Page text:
"Since I last saw you, Allen Toussaint is going to join the producers' panel."
Craig Schumacher is finalizing preparations for the Tape Op Conference, which will take place at the Fairmont Hotel and the Orpheum Theatre Friday through Sunday. Tape Op magazine, a 9-year-old publication dedicated to music recording and production, is sponsoring the conference, now in its third year. Producer/editor Larry Crane and producer/publisher John Baccigaluppi have organized the event with Schumacher, himself a producer at Wavelab Studios in Tucson, Ariz.
"For me, as someone who loves New Orleans and Jazz Fest, to have someone like Allen join us gives us a badge of credibility," says Schumacher. "I sent an email to Tony Visconti (a panelist and producer famous for his work with David Bowie and T. Rex) about that and he sent me back an email saying, Great! I'll just listen to him talk!'"
In addition to Toussaint and Visconti, other luminaries from behind the board include Steve Albini, Dave Trumfio, Joe Ciccarelli, Jack Endino, and New Orleanians Mark Bingham and Dave Pirner. The conference, like the magazine, approaches recording from the personal side, "and I think that rings well with these guys because they get to tell their personal stories," Schumacher says. "Anyone can talk about what mic they used, which people do want to know, but we're focused on how you dealt with this situation, this artist, these long hours, the budget crunch, the A&R pressure. It's more talking about music than the gear side."
In keeping with the conference's attempt to take a less technical look at recording music, famed New Orleans producer Cosimo Matassa will deliver the keynote speech. Schumacher says, "Listening to Cosimo talk and tell stories about what it was like to be recording in the early '40s and early '50s, dealing with racial issues, the union, the segregation at the time and the whole growth of the New Orleans scene through the radio -- that stuff to me is fascinating history and is stuff we need to know about."
Though the conference deals primarily with the human dimension of recording music, it isn't for everyone. "The workshops dig more into the technical side," he points out. "If you didn't understand anything about a computer, I don't think a Pro Tools workshop would do you much good; however, if you wanted to know how a record is finished, going to the mastering workshop might teach you something even if you didn't know anything because you'd be like, Wow, I had no idea this step even existed called mastering that people spend so much time and money on." Fans attending the conference, he says, "have to sort of be a fan of music and production and wanting to peel back the layers and understand how the process works."
Because of the producers' relationships with the artists they record, getting musicians to play the evening parties wasn't a problem. "It's a chance for them to play for their peers," Schumacher points out. Friday night at The Howlin' Wolf features an acoustic night headlined by Athens, Ga., singer-songwriter Vic Chesnutt, whose previous appearance in town was cancelled when his bus broke down en route. Saturday night at The Howlin' Wolf features an electric show with the North Mississippi All-Stars (possibly with father Jim Dickinson, who plans to attend the conference), Calexico and Steve Wynn. These shows are open to the public; the conference itself requires registration, and though walk-up registration is possible, going to www.tapeop.com for information and advance registration is advisable.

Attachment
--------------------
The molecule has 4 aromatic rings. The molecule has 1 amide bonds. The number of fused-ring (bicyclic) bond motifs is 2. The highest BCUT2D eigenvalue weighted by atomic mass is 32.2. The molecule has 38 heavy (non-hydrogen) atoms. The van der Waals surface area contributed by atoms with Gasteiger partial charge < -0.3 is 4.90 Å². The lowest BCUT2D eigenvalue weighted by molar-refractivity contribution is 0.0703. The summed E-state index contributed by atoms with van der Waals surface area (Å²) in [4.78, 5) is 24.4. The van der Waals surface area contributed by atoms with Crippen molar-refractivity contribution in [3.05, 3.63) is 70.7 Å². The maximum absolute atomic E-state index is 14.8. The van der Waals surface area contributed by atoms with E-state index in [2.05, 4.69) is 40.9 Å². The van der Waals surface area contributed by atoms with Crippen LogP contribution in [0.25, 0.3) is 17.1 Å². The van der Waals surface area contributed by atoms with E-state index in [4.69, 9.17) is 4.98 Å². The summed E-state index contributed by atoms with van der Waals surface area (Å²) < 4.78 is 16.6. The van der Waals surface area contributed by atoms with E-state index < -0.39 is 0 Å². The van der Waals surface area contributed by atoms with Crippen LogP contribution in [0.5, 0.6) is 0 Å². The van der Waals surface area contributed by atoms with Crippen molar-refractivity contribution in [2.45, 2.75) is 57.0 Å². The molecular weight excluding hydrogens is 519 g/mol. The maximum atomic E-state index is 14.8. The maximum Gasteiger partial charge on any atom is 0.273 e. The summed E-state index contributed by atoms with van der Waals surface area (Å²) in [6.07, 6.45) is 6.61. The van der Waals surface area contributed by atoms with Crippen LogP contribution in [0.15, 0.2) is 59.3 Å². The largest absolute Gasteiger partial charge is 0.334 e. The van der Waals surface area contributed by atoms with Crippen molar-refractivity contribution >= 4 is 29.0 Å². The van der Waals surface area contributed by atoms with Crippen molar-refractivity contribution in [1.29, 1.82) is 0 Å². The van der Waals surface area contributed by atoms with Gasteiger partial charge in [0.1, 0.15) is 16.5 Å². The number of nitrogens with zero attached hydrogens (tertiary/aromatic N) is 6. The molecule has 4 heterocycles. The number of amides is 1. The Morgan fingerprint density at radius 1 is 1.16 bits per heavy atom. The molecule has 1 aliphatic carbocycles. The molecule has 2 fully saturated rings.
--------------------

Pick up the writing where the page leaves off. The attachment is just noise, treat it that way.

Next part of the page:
Louis Jordan and His Tympany Band: Films and Soundies -- Louis Jordan (Idem): This DVD of jump blues pioneer Jordan's movie appearances from the 1940s could stand as a very generous greatest hits collection, assembling 35 songs from three movies and 10 "soundies," or pre-video era videos. Typical of their vintage, the sound isn't always sync'ed to the performances, but seeing Jordan and his band rocking school rooms, Dick Van Dyke Show-like living rooms and barn dances (which feature the band in cowboy suits swinging to "Turkey in the Straw") makes them surreal fun. The situations are so unlikely, they whet your appetite for the movies from which they came: Beware, Reet, Petite and Gone, and Look Out Sister.
[CD REVIEW] Out the Box -- Tonex & the Peculiar People (Verity): If it weren't for Yolanda Adams' introduction, listeners could go 10 minutes without realizing this is a gospel album. Rather than sounding like he's dabbling in contemporary music because it'll help him reach the sinners, Tonex's synthesis of television theme songs, rap, techno and contemporary pop is sufficiently complex and dense to suggest he loves the sound as much as he loves the Lord. Though sonically he has little in common with Prince, they share a restless, hyperactive musical imagination and fearlessness. His sound is so idiosyncratic that reconciling it to the message is a little challenging sometimes, and the language in which he couches the message -- again, like Prince's -- can be awfully private, but those private elements are the things that draw us back. &127;